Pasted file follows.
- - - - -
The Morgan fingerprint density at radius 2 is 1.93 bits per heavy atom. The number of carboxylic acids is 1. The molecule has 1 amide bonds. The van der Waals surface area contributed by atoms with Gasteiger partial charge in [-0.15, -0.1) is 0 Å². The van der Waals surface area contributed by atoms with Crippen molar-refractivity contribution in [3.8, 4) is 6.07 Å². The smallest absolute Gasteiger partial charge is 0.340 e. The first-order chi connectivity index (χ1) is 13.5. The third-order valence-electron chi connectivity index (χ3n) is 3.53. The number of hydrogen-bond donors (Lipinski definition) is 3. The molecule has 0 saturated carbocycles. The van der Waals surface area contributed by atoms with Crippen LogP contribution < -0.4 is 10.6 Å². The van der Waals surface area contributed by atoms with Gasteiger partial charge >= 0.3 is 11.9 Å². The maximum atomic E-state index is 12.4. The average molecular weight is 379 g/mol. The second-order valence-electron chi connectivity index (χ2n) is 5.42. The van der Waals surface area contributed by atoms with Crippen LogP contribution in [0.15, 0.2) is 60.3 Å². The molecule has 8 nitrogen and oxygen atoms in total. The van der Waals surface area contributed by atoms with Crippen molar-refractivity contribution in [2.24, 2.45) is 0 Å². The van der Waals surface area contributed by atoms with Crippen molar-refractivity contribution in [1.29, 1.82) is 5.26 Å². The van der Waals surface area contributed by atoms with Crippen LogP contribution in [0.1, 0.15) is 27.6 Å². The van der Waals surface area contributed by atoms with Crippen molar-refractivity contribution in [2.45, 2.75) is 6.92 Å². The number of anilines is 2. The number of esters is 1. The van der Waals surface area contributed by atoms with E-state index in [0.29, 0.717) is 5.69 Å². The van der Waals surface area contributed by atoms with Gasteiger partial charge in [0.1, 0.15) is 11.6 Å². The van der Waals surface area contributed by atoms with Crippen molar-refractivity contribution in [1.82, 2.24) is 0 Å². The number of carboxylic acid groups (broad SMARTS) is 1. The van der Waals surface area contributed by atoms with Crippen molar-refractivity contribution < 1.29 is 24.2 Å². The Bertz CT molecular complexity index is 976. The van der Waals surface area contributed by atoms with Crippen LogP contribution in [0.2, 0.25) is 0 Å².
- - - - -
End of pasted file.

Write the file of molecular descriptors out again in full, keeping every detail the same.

The Morgan fingerprint density at radius 2 is 1.93 bits per heavy atom. The number of carboxylic acids is 1. The molecule has 1 amide bonds. The van der Waals surface area contributed by atoms with Gasteiger partial charge in [-0.15, -0.1) is 0 Å². The van der Waals surface area contributed by atoms with Crippen molar-refractivity contribution in [3.8, 4) is 6.07 Å². The smallest absolute Gasteiger partial charge is 0.340 e. The first-order chi connectivity index (χ1) is 13.5. The third-order valence-electron chi connectivity index (χ3n) is 3.53. The number of hydrogen-bond donors (Lipinski definition) is 3. The molecule has 0 saturated carbocycles. The van der Waals surface area contributed by atoms with Crippen LogP contribution < -0.4 is 10.6 Å². The van der Waals surface area contributed by atoms with Gasteiger partial charge >= 0.3 is 11.9 Å². The maximum atomic E-state index is 12.4. The average molecular weight is 379 g/mol. The second-order valence-electron chi connectivity index (χ2n) is 5.42. The van der Waals surface area contributed by atoms with Crippen LogP contribution in [0.15, 0.2) is 60.3 Å². The molecule has 8 nitrogen and oxygen atoms in total. The van der Waals surface area contributed by atoms with Crippen molar-refractivity contribution in [2.24, 2.45) is 0 Å². The van der Waals surface area contributed by atoms with Crippen molar-refractivity contribution in [1.29, 1.82) is 5.26 Å². The van der Waals surface area contributed by atoms with Crippen LogP contribution in [0.1, 0.15) is 27.6 Å². The van der Waals surface area contributed by atoms with Crippen molar-refractivity contribution in [2.45, 2.75) is 6.92 Å². The number of anilines is 2. The number of esters is 1. The van der Waals surface area contributed by atoms with E-state index in [0.29, 0.717) is 5.69 Å². The van der Waals surface area contributed by atoms with Gasteiger partial charge in [0.1, 0.15) is 11.6 Å². The van der Waals surface area contributed by atoms with Crippen molar-refractivity contribution in [1.82, 2.24) is 0 Å². The number of carboxylic acid groups (broad SMARTS) is 1. The van der Waals surface area contributed by atoms with Crippen molar-refractivity contribution < 1.29 is 24.2 Å². The Bertz CT molecular complexity index is 976. The van der Waals surface area contributed by atoms with Crippen LogP contribution in [0.2, 0.25) is 0 Å².